ACHILLES: —has an abstract representation of the statement “S is true” within his “mind”. [This is the representational viewpoint: J. Fodor, The Language of Thought.  (Harvard University Press, Cambridge, MA, 1975).]  Of course, this begs the question: what is a mind?  Alternatively, maybe this statement means that if we “asked” P, then P would “assert” that S was true.  But P might lie to us, or we might not speak P’s language, or P might not even possess language at all.  So maybe the phrase “P holds S to be true” simply means that P is inclined to behave in a way that implies that S is true.  This inclination may or may not necessarily lead to observable behavior. [These are the interpretational (D. Davidson, “Belief and the basis of meaning,” (1974) in D. Davidson, Inquiries into Truth and Interpretation, (Clarendon Press, Oxford, 1984) and dispositional (R. Marcus, “Some revisionary proposals about belief and believing,” Philosophy and Phenomenological Research 50, 132–153 (1990)) viewpoints, respectively.]

BRUTUS: Who knew that “belief” was so complicated?

ACHILLES: There are yet more interpretations.  A hard instrumentalist [W. V. O. Quine, Word and object.  (MIT press, Cambridge, MA., 1960)] will say that beliefs do not really exist, but there still might be utility in positing the fiction that “P holds S to be true” in some limited sense.  A soft instrumentalist [Dennett, 1991] will not go quite that far; he will say that belief (as a concept) is not only useful, but is actually real—albeit in a limited, less “robust” sense than physical objects.  Finally, an eliminative materialist [see W. Lycan and G. Pappas, “What is eliminative materialism?” Australasian Journal of Philosophy 50 (2), 149-159 (1972)] will conclude that beliefs are entirely fictitious, except in the most informal contexts, and that advances in neuroscience will eventually eliminate any need to speak of beliefs at all.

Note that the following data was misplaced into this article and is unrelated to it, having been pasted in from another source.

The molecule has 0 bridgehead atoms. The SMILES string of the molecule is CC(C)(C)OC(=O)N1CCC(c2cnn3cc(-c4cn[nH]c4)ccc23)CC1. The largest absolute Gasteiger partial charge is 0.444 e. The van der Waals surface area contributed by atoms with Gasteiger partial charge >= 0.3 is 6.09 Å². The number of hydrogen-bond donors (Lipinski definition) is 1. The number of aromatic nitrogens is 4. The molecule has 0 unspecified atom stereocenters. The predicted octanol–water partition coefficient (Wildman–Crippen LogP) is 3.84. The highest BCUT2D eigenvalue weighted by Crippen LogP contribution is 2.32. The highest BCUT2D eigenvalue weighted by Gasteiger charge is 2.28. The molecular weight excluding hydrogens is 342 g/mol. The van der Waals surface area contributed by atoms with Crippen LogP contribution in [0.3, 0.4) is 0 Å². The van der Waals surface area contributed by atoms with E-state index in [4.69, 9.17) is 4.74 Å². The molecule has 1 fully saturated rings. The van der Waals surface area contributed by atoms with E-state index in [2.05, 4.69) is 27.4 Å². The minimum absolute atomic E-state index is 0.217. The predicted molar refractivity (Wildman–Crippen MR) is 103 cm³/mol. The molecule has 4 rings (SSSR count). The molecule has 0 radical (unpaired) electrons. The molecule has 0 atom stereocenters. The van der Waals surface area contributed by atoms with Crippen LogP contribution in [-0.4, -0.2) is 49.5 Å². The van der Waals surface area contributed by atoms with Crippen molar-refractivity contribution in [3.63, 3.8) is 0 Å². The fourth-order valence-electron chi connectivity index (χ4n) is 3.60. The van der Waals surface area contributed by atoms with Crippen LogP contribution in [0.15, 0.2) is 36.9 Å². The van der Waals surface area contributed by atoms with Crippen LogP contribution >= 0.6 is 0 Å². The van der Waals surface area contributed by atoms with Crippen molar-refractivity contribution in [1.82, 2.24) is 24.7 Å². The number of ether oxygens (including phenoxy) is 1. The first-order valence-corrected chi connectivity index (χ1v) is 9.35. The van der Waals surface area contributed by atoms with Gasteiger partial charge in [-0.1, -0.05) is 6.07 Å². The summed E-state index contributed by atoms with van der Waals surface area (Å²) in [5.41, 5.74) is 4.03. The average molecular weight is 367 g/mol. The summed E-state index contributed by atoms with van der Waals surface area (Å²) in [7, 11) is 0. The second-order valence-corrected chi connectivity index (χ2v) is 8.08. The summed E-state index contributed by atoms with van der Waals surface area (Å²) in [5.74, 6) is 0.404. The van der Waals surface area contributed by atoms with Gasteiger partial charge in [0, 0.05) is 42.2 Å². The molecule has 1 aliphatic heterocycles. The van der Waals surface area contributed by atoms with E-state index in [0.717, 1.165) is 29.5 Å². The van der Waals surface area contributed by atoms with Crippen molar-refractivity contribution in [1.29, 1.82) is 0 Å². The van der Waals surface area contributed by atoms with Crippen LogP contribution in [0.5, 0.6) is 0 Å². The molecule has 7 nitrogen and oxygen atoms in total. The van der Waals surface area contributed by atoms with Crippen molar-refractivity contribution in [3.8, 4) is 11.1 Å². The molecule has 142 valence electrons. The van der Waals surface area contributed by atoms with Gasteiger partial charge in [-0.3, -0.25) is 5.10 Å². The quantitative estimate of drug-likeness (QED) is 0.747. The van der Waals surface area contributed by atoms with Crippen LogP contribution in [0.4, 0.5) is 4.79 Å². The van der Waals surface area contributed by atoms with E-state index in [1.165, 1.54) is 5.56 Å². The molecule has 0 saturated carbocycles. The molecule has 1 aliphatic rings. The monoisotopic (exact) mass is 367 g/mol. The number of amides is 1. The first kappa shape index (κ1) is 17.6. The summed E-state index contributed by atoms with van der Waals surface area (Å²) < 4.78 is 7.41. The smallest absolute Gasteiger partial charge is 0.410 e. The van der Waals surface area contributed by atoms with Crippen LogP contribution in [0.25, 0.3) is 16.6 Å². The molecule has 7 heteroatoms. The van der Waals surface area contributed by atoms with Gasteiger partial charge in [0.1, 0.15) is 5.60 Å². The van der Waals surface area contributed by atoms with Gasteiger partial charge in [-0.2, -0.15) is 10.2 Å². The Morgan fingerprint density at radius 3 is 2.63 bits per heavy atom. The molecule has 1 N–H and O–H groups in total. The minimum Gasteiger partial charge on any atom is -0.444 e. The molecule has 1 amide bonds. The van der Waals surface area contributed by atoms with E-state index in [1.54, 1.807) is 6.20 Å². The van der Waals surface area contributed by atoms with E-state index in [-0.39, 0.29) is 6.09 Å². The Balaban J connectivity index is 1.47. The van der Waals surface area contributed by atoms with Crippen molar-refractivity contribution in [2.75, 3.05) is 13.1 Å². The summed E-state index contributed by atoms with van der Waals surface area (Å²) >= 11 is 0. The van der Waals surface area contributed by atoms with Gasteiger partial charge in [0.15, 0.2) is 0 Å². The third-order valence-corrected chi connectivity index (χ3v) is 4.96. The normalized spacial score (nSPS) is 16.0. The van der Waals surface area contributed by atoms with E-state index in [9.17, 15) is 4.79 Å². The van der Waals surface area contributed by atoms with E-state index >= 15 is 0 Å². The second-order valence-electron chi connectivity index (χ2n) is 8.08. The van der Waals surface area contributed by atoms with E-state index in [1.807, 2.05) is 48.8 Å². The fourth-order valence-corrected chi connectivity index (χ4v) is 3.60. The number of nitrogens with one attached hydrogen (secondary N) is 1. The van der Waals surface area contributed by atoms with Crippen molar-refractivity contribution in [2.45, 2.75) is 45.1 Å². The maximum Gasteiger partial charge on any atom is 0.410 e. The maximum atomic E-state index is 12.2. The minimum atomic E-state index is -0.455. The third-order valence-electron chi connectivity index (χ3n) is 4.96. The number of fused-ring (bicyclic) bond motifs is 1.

BRUTUS: That is a lot of “ists”.

ACHILLES: The problem with this jumble of viewpoints is that they all differ in what the word “belief” entails.  Thus, how can two people (with different viewpoints) have any meaningful discussion about belief at all?

BRUTUS: Surely, to argue, we must agree on our definitions beforehand.

ACHILLES: Exactly.  Suppose we are discussing some belief paradox.  We argue for a while, and then we both realize that our understanding of the word “belief” is fundamentally different: you happen to think that belief by definition requires a sentient believer, whereas I disagree.  Since our definitions differ, our discussion about the paradox has little hope of advancing any further.

BRUTUS: I see now.  The same trouble could arise in astronomy.

ACHILLES: Go on.